Guest Editorial, September 26-28, 2012
We are part-time residents who arrived back in Park City this past weekend. I was a bit surprised to read about the opposition to the design for the Kimball Art Center. As an architect from Dubuque, Iowa, who has worked in communities with strong historic preservation efforts, I’ve noted this before, and I would like to offer a few thoughts based on my experiences.
First, Park City and Summit County are to be commended for the strong effort they put forward in so many critical aspects of planning. Among the most important are land use, maintaining visibility corridors to mountains, and historic preservation. All of these things are essential to maintaining the wonderful character and sense of place embedded here.
Second, the Kimball Art Center is to be commended for the exemplary design competition that it conducted during the past winter. My firm participated in several design competitions globally, but never in one so well conceived and executed. We attended the presentations made by the shortlist of five firms at the Egyptian Theatre last November. The credentials of all five firms were strong. In my opinion, the solutions presented by those five firms did not disappoint, as they were not only responsive to the program needs of the Kimball, they were creative and added to the energy of Park City and Old Town.
A point raised by those opposed to the design in the September 15-18 Park Record is that the proposed design does not comply with the Land Management Codes, and the Park City Guidelines for Historic District and Historic Sites. While that may be, I think it is important that this project be viewed as a unique and appropriate one-time opportunity to make an exception to those codes and guidelines. While it is critically important that the private commercial structures on Main Street adhere to those codes and guidelines, the Kimball is different in that, while private, it is a quasi-public facility, presenting a unique opportunity to place an iconic project in the heart of Park City. In my experience it is quite common for communities, particularly communities that have strong historic preservation districts, to make an exception for such projects, and they are all the better for it. Think for a moment about the strong historic character in these communities and the likely opposition that surfaced to the listed projects:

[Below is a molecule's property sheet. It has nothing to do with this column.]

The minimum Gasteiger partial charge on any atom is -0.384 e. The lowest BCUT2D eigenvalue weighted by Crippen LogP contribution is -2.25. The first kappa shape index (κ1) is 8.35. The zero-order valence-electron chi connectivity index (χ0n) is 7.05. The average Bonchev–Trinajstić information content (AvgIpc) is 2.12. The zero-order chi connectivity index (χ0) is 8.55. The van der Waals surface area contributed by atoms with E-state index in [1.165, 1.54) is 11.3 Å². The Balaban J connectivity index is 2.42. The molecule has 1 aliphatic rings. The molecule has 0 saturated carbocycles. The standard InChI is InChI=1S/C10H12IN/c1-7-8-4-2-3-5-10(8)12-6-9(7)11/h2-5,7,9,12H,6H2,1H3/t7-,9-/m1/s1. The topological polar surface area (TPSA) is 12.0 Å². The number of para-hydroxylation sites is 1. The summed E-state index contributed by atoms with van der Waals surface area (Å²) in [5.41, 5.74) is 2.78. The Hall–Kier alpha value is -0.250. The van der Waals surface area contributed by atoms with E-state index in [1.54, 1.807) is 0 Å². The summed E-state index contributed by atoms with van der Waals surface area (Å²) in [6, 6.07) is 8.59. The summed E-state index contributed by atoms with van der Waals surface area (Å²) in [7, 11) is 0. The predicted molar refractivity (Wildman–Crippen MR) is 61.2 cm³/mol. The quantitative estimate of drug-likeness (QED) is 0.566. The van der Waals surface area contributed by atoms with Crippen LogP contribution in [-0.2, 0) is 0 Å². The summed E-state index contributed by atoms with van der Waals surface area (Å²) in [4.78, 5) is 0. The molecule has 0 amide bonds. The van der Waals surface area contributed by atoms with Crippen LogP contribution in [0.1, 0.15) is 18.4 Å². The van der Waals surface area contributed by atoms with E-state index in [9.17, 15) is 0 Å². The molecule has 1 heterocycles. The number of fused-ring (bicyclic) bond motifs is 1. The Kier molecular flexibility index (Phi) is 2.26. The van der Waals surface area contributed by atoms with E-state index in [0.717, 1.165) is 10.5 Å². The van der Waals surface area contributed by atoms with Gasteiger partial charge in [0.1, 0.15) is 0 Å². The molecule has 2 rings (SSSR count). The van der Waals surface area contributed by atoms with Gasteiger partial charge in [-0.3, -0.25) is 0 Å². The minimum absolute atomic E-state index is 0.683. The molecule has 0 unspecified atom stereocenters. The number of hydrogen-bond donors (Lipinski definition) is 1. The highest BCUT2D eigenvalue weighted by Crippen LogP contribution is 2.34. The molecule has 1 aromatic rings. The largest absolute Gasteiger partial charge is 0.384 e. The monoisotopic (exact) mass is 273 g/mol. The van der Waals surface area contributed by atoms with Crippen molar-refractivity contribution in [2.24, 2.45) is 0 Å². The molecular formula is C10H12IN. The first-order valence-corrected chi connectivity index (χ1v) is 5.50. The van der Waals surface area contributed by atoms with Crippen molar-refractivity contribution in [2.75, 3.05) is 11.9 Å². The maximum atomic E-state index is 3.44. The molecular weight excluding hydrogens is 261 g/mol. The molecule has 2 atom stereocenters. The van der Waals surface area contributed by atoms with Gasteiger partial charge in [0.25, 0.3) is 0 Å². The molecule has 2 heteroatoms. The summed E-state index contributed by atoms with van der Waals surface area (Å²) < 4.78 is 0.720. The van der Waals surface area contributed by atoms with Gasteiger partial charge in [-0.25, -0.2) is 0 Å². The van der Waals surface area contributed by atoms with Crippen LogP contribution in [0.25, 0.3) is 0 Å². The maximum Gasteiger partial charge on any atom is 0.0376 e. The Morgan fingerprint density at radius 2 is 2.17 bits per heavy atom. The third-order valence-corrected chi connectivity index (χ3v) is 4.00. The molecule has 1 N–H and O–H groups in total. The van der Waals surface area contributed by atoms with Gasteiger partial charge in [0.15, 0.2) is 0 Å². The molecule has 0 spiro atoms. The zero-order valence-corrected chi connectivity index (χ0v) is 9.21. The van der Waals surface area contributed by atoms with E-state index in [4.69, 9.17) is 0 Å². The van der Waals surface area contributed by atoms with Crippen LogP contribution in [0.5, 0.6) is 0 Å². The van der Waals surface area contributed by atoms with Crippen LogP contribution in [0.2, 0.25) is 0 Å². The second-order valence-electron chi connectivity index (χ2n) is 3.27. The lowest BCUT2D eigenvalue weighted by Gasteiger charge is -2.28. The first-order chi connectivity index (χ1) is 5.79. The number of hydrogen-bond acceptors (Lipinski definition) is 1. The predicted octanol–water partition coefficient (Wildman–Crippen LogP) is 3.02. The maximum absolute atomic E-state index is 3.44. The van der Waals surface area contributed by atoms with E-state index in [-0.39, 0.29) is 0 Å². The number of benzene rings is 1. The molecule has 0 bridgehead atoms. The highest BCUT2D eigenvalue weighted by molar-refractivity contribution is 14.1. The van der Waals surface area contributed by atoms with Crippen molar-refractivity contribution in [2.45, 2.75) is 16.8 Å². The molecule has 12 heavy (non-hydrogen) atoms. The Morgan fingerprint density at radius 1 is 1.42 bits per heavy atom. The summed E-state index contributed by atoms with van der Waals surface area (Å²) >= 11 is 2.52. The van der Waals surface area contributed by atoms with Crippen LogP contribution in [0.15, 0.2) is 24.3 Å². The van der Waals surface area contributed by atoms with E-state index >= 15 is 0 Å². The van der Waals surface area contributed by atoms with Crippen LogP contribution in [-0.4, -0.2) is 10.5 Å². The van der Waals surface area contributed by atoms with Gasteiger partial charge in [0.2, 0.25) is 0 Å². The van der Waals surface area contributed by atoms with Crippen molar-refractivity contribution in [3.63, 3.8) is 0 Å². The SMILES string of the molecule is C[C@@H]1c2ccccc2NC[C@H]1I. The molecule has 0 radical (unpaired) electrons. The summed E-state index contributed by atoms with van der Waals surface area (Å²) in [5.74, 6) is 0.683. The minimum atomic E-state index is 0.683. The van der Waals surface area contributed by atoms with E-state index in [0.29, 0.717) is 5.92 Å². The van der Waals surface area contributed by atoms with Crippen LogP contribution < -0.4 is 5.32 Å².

Frank Lloyd Wright’s Guggenheim Museum
The Kimball is presenting Park City with a similar opportunity. They selected a design by one of the world’s premier architects when they selected BIG. This is an opportunity for Park City that should not be missed. A creative contemporary design will add to the richness of historic Main Street in the same way the Vietnam Memorial adds to the richness of the historic architecture of the Mall. You may recall the resistance to the emotionally moving, shining black wall that won that competition. While there are no columns and pediments, this unique memorial has found its place among them and in the hearts of its visitors.
In closing, I offer this caution: Great design does not come from committees. As this project goes forward, it is important the Kimball and its architect be given reasonable latitude to pursue their design objectives. That is not to say they should be permitted to proceed unconstrained and without oversight, but simply to suggest, when push comes to shove on critical design decisions, that the community be cautious before imposing revisions to the design. In The Park Record article, Kimball Executive Director Robin Marrouche promised continuing opportunity for community input. That is important and seems well underway.
Gordon Mills is an architect with more than 40 years in practice. Prior to his retirement at the end of 2006, he was CEO and chairman of a 300-person architecture-engineering-construction-management firm that practiced across the U.S. and in Asia. In retirement he continues to do some consulting in architecture and design.
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